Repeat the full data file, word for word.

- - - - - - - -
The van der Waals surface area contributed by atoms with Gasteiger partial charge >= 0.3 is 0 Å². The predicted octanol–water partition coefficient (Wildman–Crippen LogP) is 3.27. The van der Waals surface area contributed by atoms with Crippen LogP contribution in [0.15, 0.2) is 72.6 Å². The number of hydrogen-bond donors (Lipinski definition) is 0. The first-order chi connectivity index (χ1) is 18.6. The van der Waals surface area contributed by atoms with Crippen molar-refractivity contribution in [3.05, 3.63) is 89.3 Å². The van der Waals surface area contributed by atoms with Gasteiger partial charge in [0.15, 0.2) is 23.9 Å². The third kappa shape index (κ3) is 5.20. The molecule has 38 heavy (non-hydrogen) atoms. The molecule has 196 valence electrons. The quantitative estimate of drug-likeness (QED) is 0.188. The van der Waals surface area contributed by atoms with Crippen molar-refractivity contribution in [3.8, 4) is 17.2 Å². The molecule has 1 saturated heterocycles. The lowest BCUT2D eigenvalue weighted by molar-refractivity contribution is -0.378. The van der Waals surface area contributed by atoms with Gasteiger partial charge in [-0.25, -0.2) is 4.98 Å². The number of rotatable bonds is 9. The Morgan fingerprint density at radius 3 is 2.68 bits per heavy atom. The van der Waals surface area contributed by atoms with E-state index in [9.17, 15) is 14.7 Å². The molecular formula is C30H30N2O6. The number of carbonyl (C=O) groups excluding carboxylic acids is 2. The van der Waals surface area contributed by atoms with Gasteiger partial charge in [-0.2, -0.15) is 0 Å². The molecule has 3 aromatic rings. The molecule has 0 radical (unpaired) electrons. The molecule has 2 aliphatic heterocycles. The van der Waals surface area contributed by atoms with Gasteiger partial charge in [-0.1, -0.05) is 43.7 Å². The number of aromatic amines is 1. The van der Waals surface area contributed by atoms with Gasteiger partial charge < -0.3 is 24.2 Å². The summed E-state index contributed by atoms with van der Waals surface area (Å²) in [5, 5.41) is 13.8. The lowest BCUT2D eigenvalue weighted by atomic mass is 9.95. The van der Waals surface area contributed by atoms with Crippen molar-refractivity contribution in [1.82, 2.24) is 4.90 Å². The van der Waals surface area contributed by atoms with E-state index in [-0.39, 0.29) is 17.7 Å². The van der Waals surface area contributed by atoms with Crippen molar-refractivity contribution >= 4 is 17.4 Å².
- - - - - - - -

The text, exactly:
The van der Waals surface area contributed by atoms with Gasteiger partial charge >= 0.3 is 0 Å². The predicted octanol–water partition coefficient (Wildman–Crippen LogP) is 3.27. The van der Waals surface area contributed by atoms with Crippen LogP contribution in [0.15, 0.2) is 72.6 Å². The number of hydrogen-bond donors (Lipinski definition) is 0. The first-order chi connectivity index (χ1) is 18.6. The van der Waals surface area contributed by atoms with Crippen molar-refractivity contribution in [3.05, 3.63) is 89.3 Å². The van der Waals surface area contributed by atoms with Gasteiger partial charge in [0.15, 0.2) is 23.9 Å². The third kappa shape index (κ3) is 5.20. The molecule has 38 heavy (non-hydrogen) atoms. The molecule has 196 valence electrons. The quantitative estimate of drug-likeness (QED) is 0.188. The van der Waals surface area contributed by atoms with Crippen molar-refractivity contribution in [3.8, 4) is 17.2 Å². The molecule has 1 saturated heterocycles. The lowest BCUT2D eigenvalue weighted by molar-refractivity contribution is -0.378. The van der Waals surface area contributed by atoms with Gasteiger partial charge in [-0.25, -0.2) is 4.98 Å². The number of rotatable bonds is 9. The Morgan fingerprint density at radius 3 is 2.68 bits per heavy atom. The van der Waals surface area contributed by atoms with E-state index in [9.17, 15) is 14.7 Å². The molecular formula is C30H30N2O6. The number of carbonyl (C=O) groups excluding carboxylic acids is 2. The van der Waals surface area contributed by atoms with Gasteiger partial charge in [-0.2, -0.15) is 0 Å². The molecule has 3 aromatic rings. The molecule has 0 radical (unpaired) electrons. The molecule has 2 aliphatic heterocycles. The van der Waals surface area contributed by atoms with Gasteiger partial charge in [-0.1, -0.05) is 43.7 Å². The number of aromatic amines is 1. The van der Waals surface area contributed by atoms with Gasteiger partial charge < -0.3 is 24.2 Å². The summed E-state index contributed by atoms with van der Waals surface area (Å²) in [5, 5.41) is 13.8. The lowest BCUT2D eigenvalue weighted by atomic mass is 9.95. The van der Waals surface area contributed by atoms with Crippen molar-refractivity contribution in [1.82, 2.24) is 4.90 Å². The van der Waals surface area contributed by atoms with E-state index in [-0.39, 0.29) is 17.7 Å². The van der Waals surface area contributed by atoms with Crippen molar-refractivity contribution >= 4 is 17.4 Å².